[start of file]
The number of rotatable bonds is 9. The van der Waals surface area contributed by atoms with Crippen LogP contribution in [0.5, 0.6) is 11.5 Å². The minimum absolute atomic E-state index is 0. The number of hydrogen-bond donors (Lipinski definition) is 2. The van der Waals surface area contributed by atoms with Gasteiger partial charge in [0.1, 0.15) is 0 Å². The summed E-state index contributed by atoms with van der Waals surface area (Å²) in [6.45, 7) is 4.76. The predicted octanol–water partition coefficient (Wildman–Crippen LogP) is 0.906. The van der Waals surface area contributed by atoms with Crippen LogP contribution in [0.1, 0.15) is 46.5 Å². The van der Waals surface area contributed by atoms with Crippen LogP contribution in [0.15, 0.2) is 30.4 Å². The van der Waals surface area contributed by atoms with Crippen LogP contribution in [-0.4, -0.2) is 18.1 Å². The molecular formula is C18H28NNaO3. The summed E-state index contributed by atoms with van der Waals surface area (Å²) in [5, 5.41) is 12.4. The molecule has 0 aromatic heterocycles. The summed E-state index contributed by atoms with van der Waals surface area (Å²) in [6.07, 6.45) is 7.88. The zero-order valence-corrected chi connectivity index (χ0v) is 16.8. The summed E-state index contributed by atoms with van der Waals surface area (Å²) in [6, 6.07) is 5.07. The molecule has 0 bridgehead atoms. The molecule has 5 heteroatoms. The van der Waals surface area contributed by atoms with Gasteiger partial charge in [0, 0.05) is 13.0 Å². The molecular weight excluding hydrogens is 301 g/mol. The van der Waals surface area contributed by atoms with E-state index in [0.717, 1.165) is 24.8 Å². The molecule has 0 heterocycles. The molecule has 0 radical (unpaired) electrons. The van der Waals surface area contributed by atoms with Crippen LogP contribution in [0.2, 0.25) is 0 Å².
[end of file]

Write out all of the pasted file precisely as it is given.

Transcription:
The number of rotatable bonds is 9. The van der Waals surface area contributed by atoms with Crippen LogP contribution in [0.5, 0.6) is 11.5 Å². The minimum absolute atomic E-state index is 0. The number of hydrogen-bond donors (Lipinski definition) is 2. The van der Waals surface area contributed by atoms with Gasteiger partial charge in [0.1, 0.15) is 0 Å². The summed E-state index contributed by atoms with van der Waals surface area (Å²) in [6.45, 7) is 4.76. The predicted octanol–water partition coefficient (Wildman–Crippen LogP) is 0.906. The van der Waals surface area contributed by atoms with Crippen LogP contribution in [0.1, 0.15) is 46.5 Å². The van der Waals surface area contributed by atoms with Crippen LogP contribution in [0.15, 0.2) is 30.4 Å². The van der Waals surface area contributed by atoms with Crippen LogP contribution in [-0.4, -0.2) is 18.1 Å². The molecular formula is C18H28NNaO3. The summed E-state index contributed by atoms with van der Waals surface area (Å²) in [5, 5.41) is 12.4. The molecule has 0 aromatic heterocycles. The summed E-state index contributed by atoms with van der Waals surface area (Å²) in [6.07, 6.45) is 7.88. The zero-order valence-corrected chi connectivity index (χ0v) is 16.8. The summed E-state index contributed by atoms with van der Waals surface area (Å²) in [6, 6.07) is 5.07. The molecule has 0 bridgehead atoms. The molecule has 5 heteroatoms. The van der Waals surface area contributed by atoms with Gasteiger partial charge in [0, 0.05) is 13.0 Å². The molecular weight excluding hydrogens is 301 g/mol. The van der Waals surface area contributed by atoms with E-state index in [0.717, 1.165) is 24.8 Å². The molecule has 0 heterocycles. The molecule has 0 radical (unpaired) electrons. The van der Waals surface area contributed by atoms with Crippen LogP contribution in [0.2, 0.25) is 0 Å².